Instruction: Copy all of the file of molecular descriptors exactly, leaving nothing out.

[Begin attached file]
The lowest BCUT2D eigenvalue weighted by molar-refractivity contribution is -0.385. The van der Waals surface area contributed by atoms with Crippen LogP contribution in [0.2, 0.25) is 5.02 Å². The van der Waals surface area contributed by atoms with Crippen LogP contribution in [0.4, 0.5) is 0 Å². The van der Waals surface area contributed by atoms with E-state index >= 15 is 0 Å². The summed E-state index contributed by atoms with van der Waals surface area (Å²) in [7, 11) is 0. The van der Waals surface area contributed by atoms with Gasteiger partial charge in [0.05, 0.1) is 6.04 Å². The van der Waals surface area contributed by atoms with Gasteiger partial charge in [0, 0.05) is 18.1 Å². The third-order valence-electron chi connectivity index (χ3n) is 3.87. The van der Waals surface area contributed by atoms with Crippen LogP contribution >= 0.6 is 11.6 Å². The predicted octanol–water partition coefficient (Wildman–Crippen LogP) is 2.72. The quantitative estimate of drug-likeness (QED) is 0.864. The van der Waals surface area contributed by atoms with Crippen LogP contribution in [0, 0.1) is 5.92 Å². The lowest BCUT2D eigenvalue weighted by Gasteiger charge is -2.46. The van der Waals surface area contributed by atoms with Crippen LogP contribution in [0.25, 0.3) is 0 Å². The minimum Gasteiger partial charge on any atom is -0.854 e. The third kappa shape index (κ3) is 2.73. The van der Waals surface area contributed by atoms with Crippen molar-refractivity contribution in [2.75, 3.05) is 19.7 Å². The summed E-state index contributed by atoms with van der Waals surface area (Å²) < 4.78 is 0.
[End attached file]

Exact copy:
The lowest BCUT2D eigenvalue weighted by molar-refractivity contribution is -0.385. The van der Waals surface area contributed by atoms with Crippen LogP contribution in [0.2, 0.25) is 5.02 Å². The van der Waals surface area contributed by atoms with Crippen LogP contribution in [0.4, 0.5) is 0 Å². The van der Waals surface area contributed by atoms with E-state index >= 15 is 0 Å². The summed E-state index contributed by atoms with van der Waals surface area (Å²) in [7, 11) is 0. The van der Waals surface area contributed by atoms with Gasteiger partial charge in [0.05, 0.1) is 6.04 Å². The van der Waals surface area contributed by atoms with Gasteiger partial charge in [0, 0.05) is 18.1 Å². The third-order valence-electron chi connectivity index (χ3n) is 3.87. The van der Waals surface area contributed by atoms with Crippen LogP contribution >= 0.6 is 11.6 Å². The predicted octanol–water partition coefficient (Wildman–Crippen LogP) is 2.72. The quantitative estimate of drug-likeness (QED) is 0.864. The van der Waals surface area contributed by atoms with Crippen LogP contribution in [0, 0.1) is 5.92 Å². The lowest BCUT2D eigenvalue weighted by Gasteiger charge is -2.46. The van der Waals surface area contributed by atoms with Crippen LogP contribution in [0.25, 0.3) is 0 Å². The minimum Gasteiger partial charge on any atom is -0.854 e. The third kappa shape index (κ3) is 2.73. The van der Waals surface area contributed by atoms with Crippen molar-refractivity contribution in [2.75, 3.05) is 19.7 Å². The summed E-state index contributed by atoms with van der Waals surface area (Å²) < 4.78 is 0.